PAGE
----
Facebook Email Follow-up

My post about how Facebook altered my displayed email address to one routed to their servers has garnered a certain amount of attention. I just did an interview with NPR for “All Things Considered”, which I think will be broadcast today.

In the interview, I said that one question this raises is “who controls my online presentation of myself – me or Facebook?”

I was led down this line of thinking because I’d recently read an article by one of the pastors of my church, Tim Chester. He has been blogging about Facebook and about the relationship between our online presentations of ourselves and our true identity. Article 2 in the series is particularly relevant:

Celebrity culture pores over the minutiae of the lives of the rich and famous. Facebook, blogs and Twitter allow us all to be celebrities with our lives on show. It blurs the public and the private. The world becomes my audience. On Facebook you do not have a conversation, you have an audience. Your life takes place on a stage and you are your own playwright, creating or recreating yourself through your words.

If this piques your interest, here are links to the entire series, titled “Will You Be My Facebook Friend?”:

Some of the points Tim makes are other reasons (than privacy) that I am not a heavy user of social media.

13 thoughts on “Facebook Email Follow-up

  1. I think you overreacted a bit in your original post, talking about MITM attacks and silently intercepting communications, which makes it sound a lot more serious than it is.

    Because what have they really done? They’ve simply hidden your previous address, and shown an @facebook.com one instead – people might not have noticed it changing, but they’re not exactly hiding the fact that that it’s a Facebook email address being listed. It’s not like they display the old address, but with a mailto link to the Facebook one, or something evil like that…

    • How is this really any different from your second “evil” scenario? Someone finds me on Facebook and wants to email me. They think “Ah, Gerv uses Facebook email; I’ll email him there.” And the email ends up at Facebook, not in my email inbox; I don’t see it, and Facebook gets to data mine it. That’s the problem.

  2. This is actually worse than what you described. This made up email that forwards to my real email was created and displayed even though I had selected DO NOT SHOW MY EMAIL ADDRESS!!!

    • If only it forwarded to your real e-mail address. The problem is it doesn’t.

      I did some tests a few days ago:
      https://www.facebook.com/ottodv/posts/324425214308191

      Not only is the e-mail not forwarded to you and placed instead in a subfolder of your Facebook messages, but also:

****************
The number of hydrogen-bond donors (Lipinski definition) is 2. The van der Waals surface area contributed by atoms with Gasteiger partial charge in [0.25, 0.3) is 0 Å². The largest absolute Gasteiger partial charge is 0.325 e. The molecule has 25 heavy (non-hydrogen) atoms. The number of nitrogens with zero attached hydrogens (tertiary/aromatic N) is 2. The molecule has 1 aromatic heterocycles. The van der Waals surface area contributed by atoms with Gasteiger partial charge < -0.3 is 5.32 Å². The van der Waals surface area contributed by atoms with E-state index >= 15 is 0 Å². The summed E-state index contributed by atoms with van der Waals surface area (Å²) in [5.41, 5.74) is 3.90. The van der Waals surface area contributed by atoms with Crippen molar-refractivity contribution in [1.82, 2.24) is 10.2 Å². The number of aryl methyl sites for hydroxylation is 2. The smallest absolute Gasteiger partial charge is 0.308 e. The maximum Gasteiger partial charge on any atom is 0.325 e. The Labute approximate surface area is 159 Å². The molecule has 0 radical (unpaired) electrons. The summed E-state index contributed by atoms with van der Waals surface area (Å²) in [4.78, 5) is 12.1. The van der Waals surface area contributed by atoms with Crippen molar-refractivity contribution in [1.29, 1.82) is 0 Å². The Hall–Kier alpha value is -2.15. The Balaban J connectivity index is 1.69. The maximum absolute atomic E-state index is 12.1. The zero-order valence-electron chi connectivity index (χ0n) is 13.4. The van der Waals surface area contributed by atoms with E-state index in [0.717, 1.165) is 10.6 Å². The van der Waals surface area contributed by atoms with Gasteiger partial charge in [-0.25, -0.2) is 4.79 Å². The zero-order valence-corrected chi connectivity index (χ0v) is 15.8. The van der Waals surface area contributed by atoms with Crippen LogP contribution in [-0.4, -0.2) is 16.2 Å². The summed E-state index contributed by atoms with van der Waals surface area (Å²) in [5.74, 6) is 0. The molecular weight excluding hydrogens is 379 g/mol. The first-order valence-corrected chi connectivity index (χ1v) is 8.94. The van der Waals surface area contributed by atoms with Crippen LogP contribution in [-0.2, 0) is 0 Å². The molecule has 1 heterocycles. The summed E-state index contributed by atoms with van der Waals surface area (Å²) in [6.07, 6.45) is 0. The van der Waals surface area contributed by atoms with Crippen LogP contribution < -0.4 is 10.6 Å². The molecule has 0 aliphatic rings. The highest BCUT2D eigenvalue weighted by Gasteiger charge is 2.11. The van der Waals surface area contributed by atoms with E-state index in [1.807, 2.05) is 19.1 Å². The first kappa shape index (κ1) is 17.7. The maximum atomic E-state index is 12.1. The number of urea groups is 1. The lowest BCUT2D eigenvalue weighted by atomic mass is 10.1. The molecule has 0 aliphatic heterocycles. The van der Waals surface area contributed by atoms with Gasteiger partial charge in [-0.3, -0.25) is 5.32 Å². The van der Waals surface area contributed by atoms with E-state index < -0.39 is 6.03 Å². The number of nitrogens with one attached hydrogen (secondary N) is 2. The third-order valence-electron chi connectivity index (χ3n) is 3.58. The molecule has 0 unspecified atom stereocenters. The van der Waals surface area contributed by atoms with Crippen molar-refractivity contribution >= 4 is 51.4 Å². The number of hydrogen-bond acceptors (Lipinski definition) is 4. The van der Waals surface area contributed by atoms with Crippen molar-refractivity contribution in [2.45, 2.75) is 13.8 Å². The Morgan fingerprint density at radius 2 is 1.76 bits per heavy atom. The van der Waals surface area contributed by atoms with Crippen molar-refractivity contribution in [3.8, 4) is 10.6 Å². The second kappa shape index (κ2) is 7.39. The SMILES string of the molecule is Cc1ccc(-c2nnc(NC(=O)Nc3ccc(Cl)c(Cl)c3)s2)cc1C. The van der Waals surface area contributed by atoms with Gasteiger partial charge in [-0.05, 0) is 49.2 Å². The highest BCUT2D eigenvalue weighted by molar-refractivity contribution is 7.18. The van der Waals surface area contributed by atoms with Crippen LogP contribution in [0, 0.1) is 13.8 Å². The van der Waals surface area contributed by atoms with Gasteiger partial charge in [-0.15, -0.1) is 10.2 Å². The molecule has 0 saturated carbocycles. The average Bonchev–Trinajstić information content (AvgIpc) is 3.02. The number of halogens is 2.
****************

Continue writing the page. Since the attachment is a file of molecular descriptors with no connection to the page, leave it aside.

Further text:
– they don’t send you an e-mail notification either, even when you’ve turned that setting on, and
      – the message count in the Facebook header bar doesn’t show them either.

      So basically you’ve got to dig into your Facebook message, find the “other” subfolder and check to ee if you’ve received any mail on your @facebook.com e-mail address.

  3. I don’t think you can credit yourself for initiating all of those articles. A few things to clarify:

    – Many users didn’t intentionally put their personal e-mail address on show and this change made it so that it was private by default (a good thing).

    – The @facebook.com e-mail addresses have been around for ages (since at least January 2011). Most people just didn’t notice the announcement and additional e-mail address in settings.

    – Anyone e-mailing your @facebook.com e-mail address should realise that Facebook will have access to it and also realise that you have a separate e-mail address. That’s not really a MITM attack since the sender doesn’t think they are sending an e-mail to your private e-mail account, but to your Facebook inbox.

    If I am at work (where Facebook is banned) and I want to send a Facebook friend a link but I don’t know their e-mail address (or I know that they rarely check their e-mails) then I can send them an e-mail to @facebook.com and know that they will probably see it because they check Facebook fairly often.

    • 90% of the articles credit me as being the first person to raise the issue; I don’t think my claim is unreasonable :-)

      I think we need some clarification from Facebook about exactly what change they made in a number of different circumstances before you can be certain that some of the changes were privacy-enhancing. I also think you can’t assume that “most people” don’t know what their profile says. I suspect many Facebook users carefully curate their profiles.

      I am not claiming that it’s wrong for Facebook to provide email addresses, or that they have no use. I’m saying it’s wrong for them to substitute out my chosen one for their one.

  4. (By the way, you don’t need to post my previous comment. That was just a request for correction.)

  5. We’ve been updating names on Facebook to make them consistent across our site. Your name is now 429762Facebook.

    Slap 3 digits on my forehead while you’re at it.